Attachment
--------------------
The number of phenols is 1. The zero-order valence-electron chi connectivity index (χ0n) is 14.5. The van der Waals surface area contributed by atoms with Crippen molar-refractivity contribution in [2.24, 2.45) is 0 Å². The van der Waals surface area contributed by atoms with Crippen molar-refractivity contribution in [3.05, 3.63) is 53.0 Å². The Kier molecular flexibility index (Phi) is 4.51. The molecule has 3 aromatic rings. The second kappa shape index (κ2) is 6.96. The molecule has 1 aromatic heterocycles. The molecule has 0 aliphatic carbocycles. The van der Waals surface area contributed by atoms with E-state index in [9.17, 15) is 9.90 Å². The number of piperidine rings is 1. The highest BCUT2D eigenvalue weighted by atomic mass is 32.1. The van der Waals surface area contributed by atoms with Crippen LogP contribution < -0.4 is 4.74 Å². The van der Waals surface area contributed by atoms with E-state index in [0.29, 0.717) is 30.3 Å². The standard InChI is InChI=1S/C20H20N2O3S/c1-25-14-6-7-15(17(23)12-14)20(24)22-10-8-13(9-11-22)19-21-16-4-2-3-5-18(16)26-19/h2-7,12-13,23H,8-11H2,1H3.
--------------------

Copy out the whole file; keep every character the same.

The number of phenols is 1. The zero-order valence-electron chi connectivity index (χ0n) is 14.5. The van der Waals surface area contributed by atoms with Crippen molar-refractivity contribution in [2.24, 2.45) is 0 Å². The van der Waals surface area contributed by atoms with Crippen molar-refractivity contribution in [3.05, 3.63) is 53.0 Å². The Kier molecular flexibility index (Phi) is 4.51. The molecule has 3 aromatic rings. The second kappa shape index (κ2) is 6.96. The molecule has 1 aromatic heterocycles. The molecule has 0 aliphatic carbocycles. The van der Waals surface area contributed by atoms with E-state index in [9.17, 15) is 9.90 Å². The number of piperidine rings is 1. The highest BCUT2D eigenvalue weighted by atomic mass is 32.1. The van der Waals surface area contributed by atoms with Crippen LogP contribution < -0.4 is 4.74 Å². The van der Waals surface area contributed by atoms with E-state index in [0.29, 0.717) is 30.3 Å². The standard InChI is InChI=1S/C20H20N2O3S/c1-25-14-6-7-15(17(23)12-14)20(24)22-10-8-13(9-11-22)19-21-16-4-2-3-5-18(16)26-19/h2-7,12-13,23H,8-11H2,1H3.